In my early 20s, I was strolling through the Smithsonian Museum and was captivated by Auguste Rodin’s sculpture of a wizened, naked old woman, her beauty stolen by time. Far from voyeuristic, the sculpture, “She Who Was The Helmet Maker’s Once-Beautiful Wife,” captured the fleeting beauty of the human form.
Over the years, I have often reflected on the wisdom in the sculpture, reminding me to seek that enduring and transcendent beauty that is not subject to the Fall. The sculpture spoke dozens of sermons into my young heart.
At its best, art ennobles, challenges, leads, comforts, or reveals. It tells the truth about God, the world, and the human condition. It makes goodness fashionable. It shines light into dark places. It teaches us what to love and what to hate. It reflects and illuminates reality.
At its worst, art lies. It can birth every variety of evil.
Or in its more nihilistic form it is fundamentally mute, simply stirring up random emotions based on how each person experiences it without communicating any discernible message. Such art becomes the end in itself, an idol to be worshiped for its own sake. C.S. Lewis wrote that “Every poet and musician and artist, but for grace, is drawn away from love of the things he tells to love of the telling.”
Art is important. It defines culture and shapes laws. It holds the power to enrich life or to breed despair.
Poet Dana Gioia said that “all art is a language – a language of color, sound, movement, or words. When we immerse ourselves in a work of art, we enter into the artist’s worldview. It can be an expansive and glorious worldview, or it can be a cramped, dehumanizing worldview.” (The brilliant writer and thinker Nancy Pearcey cogently lays out the intimate connection between worldview and art in Saving Leonardo. We are indebted to her and her work.)
The Oakton Foundation sponsors a Visual Arts Competition because art with a discernible meaning that communicates the good, the true, and the beautiful is important to the building and sustenance of a healthy culture. We hope to incentivize the creation of art that will renew our culture.
Our plan is to inspire emerging artists, young and old, to be counter-cultural in their vision for their art, daring to create art that is Gospel-speaking and renews culture. Because we seek primarily to inspire the creation of art “at the edges of faith” – art that is subtle, not explicit – we have two categories of winners, with the subtle taking the prime spotlight. We hope to eventually build a cadre of like-minded artists, excellent in their craft, and provide them a platform to market their work. We hope this art will spark conversations of consequence, providing visual aids to inspire people to be salt and light in the world.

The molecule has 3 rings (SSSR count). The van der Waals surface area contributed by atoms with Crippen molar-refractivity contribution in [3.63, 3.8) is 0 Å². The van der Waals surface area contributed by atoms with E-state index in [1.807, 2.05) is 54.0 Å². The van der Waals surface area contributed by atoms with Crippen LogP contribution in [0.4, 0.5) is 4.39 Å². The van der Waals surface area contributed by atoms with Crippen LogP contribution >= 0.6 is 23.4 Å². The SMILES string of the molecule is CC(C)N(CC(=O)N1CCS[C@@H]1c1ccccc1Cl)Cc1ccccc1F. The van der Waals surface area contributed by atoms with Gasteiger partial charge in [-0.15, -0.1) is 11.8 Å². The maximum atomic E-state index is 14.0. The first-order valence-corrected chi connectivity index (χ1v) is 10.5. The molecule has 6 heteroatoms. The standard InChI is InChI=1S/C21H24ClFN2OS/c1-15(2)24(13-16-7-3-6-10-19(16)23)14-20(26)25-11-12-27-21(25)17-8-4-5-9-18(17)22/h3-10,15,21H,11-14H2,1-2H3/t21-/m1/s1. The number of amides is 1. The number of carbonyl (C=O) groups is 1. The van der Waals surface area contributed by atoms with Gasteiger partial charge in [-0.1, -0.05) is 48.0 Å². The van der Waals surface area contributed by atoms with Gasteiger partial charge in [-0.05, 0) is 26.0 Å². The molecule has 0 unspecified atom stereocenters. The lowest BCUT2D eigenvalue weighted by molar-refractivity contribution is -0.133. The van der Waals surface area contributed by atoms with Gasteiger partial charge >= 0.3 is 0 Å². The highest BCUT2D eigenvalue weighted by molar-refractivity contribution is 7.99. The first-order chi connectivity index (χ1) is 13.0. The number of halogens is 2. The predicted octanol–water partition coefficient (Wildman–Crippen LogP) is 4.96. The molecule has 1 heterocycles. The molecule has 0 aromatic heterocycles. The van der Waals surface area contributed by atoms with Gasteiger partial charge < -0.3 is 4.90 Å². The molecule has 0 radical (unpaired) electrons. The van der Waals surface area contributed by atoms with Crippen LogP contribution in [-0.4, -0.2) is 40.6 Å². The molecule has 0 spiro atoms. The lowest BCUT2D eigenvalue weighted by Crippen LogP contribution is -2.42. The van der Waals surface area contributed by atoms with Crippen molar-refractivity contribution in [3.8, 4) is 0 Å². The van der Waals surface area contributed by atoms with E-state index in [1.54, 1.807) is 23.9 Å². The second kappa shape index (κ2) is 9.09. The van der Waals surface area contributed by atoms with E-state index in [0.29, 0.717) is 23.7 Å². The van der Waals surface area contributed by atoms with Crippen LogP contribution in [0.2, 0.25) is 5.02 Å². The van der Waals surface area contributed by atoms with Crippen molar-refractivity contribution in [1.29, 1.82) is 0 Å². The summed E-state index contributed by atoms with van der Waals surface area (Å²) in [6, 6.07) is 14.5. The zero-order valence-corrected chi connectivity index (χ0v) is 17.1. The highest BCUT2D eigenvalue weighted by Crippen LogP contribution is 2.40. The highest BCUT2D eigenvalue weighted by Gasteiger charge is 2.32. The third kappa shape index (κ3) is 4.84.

Some schools relegate art to a second tier behind the hard sciences, thinking it an “elective” like wood-shop or cooking. They are ignorant of the importance of art in shaping who we are and who we wish to become. At its best, art is not a diversion from life, but it holds the potential to point us to the reason to live. Art should be a rudder for the soul.
And not just the soul of an individual, but of a civilization. Culture is upstream from politics, shaping our laws and our mores. The 17th Century Scottish Parliamentarian Andrew Fletcher wrote, “Let me make the songs of a nation, and I care not who makes its laws.” That’s why we should care deeply about what kind of art is being produced.
There is a place for pastoral scenes that communicate simple beauty. And there is a place for highly individualist art that is deeply personal but also fails to communicate a shared message to its viewers. But of these two genres of art there is an abundant supply. Where there is a shortage is art that is subtle and sublime yet discernibly communicating goodness and truth to a truth-starved culture.
We prize the ability to communicate deep truths in ways that are accessible on one level to those who are not followers of Jesus, but on a deeper and more profound level for those who have ears to hear and eyes to see (Matthew 13:16). In the realm of music, bands like Switchfoot and U2 have both done this very well. Lewis’ Narnia series did it for literature. We hope to see more of this in the realm of visual art.
Our civilization is suffering an epistemological crisis in our rejection of absolute truth. Not all truths are absolute, but some are. Absent this recognition, we are left with rampant individualism and subjectivism. Good and evil are reduced to preference. “If there is no God, then everything is permissible” (Fyodor Dostoyevsky). And so the artist is left with nothing more than self-expression. And viewers of art are left with only “what this means to me,” breaking the community that should be born from a shared understanding. The “glue” that should be art becomes a lubricant that distances us from one another. The result is increasing isolation, disharmony, and anomie. It is only “my truth,” not “our truth, our hope, our vision, our responsibility.”
The antidote is the affirmation that truth exists. Though we do not pretend to fully know every contour of truth, we believe it exists and can be known in some measure.
Flowing out of that affirmation of truth should come art that reflects the good, the true, and the beautiful without being trite, bombastic, or overly didactic -- not lighthouses with Bible verses (though there is a place for that), and not art so obscure that ten people have ten different interpretations of its meaning. We look for artists who can create a piece with excellence and discernible meaning to most people. The art may be abstract or realistic, but it should communicate a layered message that reflects the truth about the world.
A tall order, that. But a worthy one, too, because art matters.